PHOENIX, AZ - JUNE 19: Manager Kirk Gibson #23 of the Arizona Diamondbacks takes the ball from Diamondbacks starting pitcher Daniel Hudson #41 after being pulled from the game against the Seattle Mariners at Chase Field on June 19, 2012 in Phoenix, Arizona. (Photo by Norm Hall/Getty Images)
In this weeks column, writer Cody Ulm tries to figure out why Stephen Drew is still on the waivers while sifting through Daniel Hudson's season long struggles.
Inconsistent. Inconsistent has to be the first word that comes to mind for an Arizona fan describing the Diamondbacks this season. Well, either that or Bieber Fever but that's two words and you'd have to talk to J.J. Putz to understand that one.
Yes, you'd probably be correct in saying that they aren't even the biggest culprits of inconsistency on this roster but this is my column so I call the damn shots! I'm sorry baby I didn't mean that...I just yell sometimes because I just get so scared.
I guess now you're assuming this is the part I'm supposed to start singing Exile's "I Wanna Kiss You All Over" to you. Well you're wrong! We're here to talk some serious fantasy business...TILL THE NIGHT CLOSES IN!
Don't Fear The Ankle
The perpetually rehabbing Stephen Oris Drew officially began a stretch of three straight starts in the field at AAA Tuesday, a very encouraging sign on his road to recovery from one of the most gruesome ankle injuries you'll ever see. The bad news? Only a day before, manager Kirk Gibson shared that it could be a while before Drew is a full-time player even after he makes it all the way back to the majors.
Obviously Drew wont be a fantasy commodity playing only once every three days for the D-backs but you'd be naive to think that will last longer than a week or two. Sure, Willie Bloomquist has been quite impressive for the past month and a half and John McDonald has proven he can swing a solid bat to go along with his superb defense but it's Stephen Drew we're talking about here. The man has been a Diamondback longer than anyone else on the roster and his lead-by-example type presence could finally bring some stability to that clubhouse.
Already through his first six games at Reno, he's batting .292 with a homer and a pair of RBI. No, not the most gaudy of numbers but you have to remember this man has been a perennial top-10 fantasy shortstop since essentially his major league debut back in 2006. And somehow he's still available in 84.4% of ESPN fantasy leagues!
Forgive me, I'm yelling again. I just can't believe more owners aren't stashing him with his proven track record and the numbers the D-backs' offense has been putting up lately. Plus, back in March, I pointed out that Drew was on pace to set a new career high in RBI last year thanks to Gibson's tendencies to move him throughout the lineup.
So if you have a DL or bench spot to spare and could use some middle infield help, grab Drew immediately. For the rest of the season, I'd take Drew over the likes of Dee Gordon, Ian Desmond, Mike Aviles and Jed Lowrie, all players currently ranked in the top ten at the shortstop position on ESPN's player rater.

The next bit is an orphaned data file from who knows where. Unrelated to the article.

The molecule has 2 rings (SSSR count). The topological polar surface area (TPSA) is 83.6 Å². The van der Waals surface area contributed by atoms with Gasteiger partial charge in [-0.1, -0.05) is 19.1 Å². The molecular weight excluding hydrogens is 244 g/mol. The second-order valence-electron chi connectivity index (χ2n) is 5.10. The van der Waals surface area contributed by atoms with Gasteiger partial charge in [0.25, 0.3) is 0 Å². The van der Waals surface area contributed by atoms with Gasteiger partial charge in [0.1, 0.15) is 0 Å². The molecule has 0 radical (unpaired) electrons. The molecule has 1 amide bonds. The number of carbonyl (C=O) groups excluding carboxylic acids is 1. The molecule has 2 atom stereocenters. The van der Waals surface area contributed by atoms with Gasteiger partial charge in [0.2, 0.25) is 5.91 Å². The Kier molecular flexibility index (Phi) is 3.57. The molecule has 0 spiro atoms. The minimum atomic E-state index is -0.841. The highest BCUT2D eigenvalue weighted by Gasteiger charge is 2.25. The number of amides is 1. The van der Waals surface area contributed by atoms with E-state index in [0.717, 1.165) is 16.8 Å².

What The Heck Happened To Huddy?
And where is the man who gave the Diamondbacks 222 quality innings last season? It's a serious question and one that apparently he can't find an answer to himself. This is what he was quoted saying after Tuesday's poor start (4 IP, 10 H, 7 ER, 6 K) against the Mariners when asked if he could determine what's at the root of his troubles:
"I can't, man," he said. "I wish I could. If I could put a finger on it, I'd try to fix it."
Not the reassuring words that fantasy owners wanted to hear but it's the truth. Hudson still looks like exactly the same pitcher D-backs fans have come to quickly know; his fastball hasn't lost a bit of velocity and his changeup is still as dangerous as it's always been as a complementary pitch. The simple captain obvious evaluation is that he's struggling with location for the first time in his career.
If you don't believe me, go back and watch the fifth inning of his last start. Hudson was cruising before letting two men on base to start the inning. But even then, it looked like he was going to do the typical Huddy lock down, getting Kyle Seager down 0-2 in the count before hanging a pitch right in the young slugger's wheel house. Only two batter's later, Hudson was removed before a single out was recorded.
One might guess Hudson is still dealing with some shoulder trouble from his earlier DL stint but that's seems hard to believe as he still is touching the occasional 94-95 MPH on the radar gun. So at this point, the diagnosis for his issues falls in the category of mental.
If you're a believe that this is simply a case of a young pitcher learning to deal with the first true speed bump in a otherwise smooth career, then buy low. At this point, you should be able to get quite the bargain for the 25-year-old righty. And for those of you who are feeling extra adventurous, you could always cross your fingers and hope he gets blown up by the Braves (A.K.A. the NL's fourth best offense) in his next start to get him for even cheaper.
If you're the poor sap who already owns Hudson though (cough, cough, me), I'd advise you sit and wait. Nothing you could get for Huddy at this point isn't worth the upside he offers the rest of the season if he can figure everything out. Then again, the whole good start followed by a bad start thing could simply stem from the fact his workload went up nearly 130 innings from 2010 to 2011. And in that case, may the fantasy gods have mercy on our souls.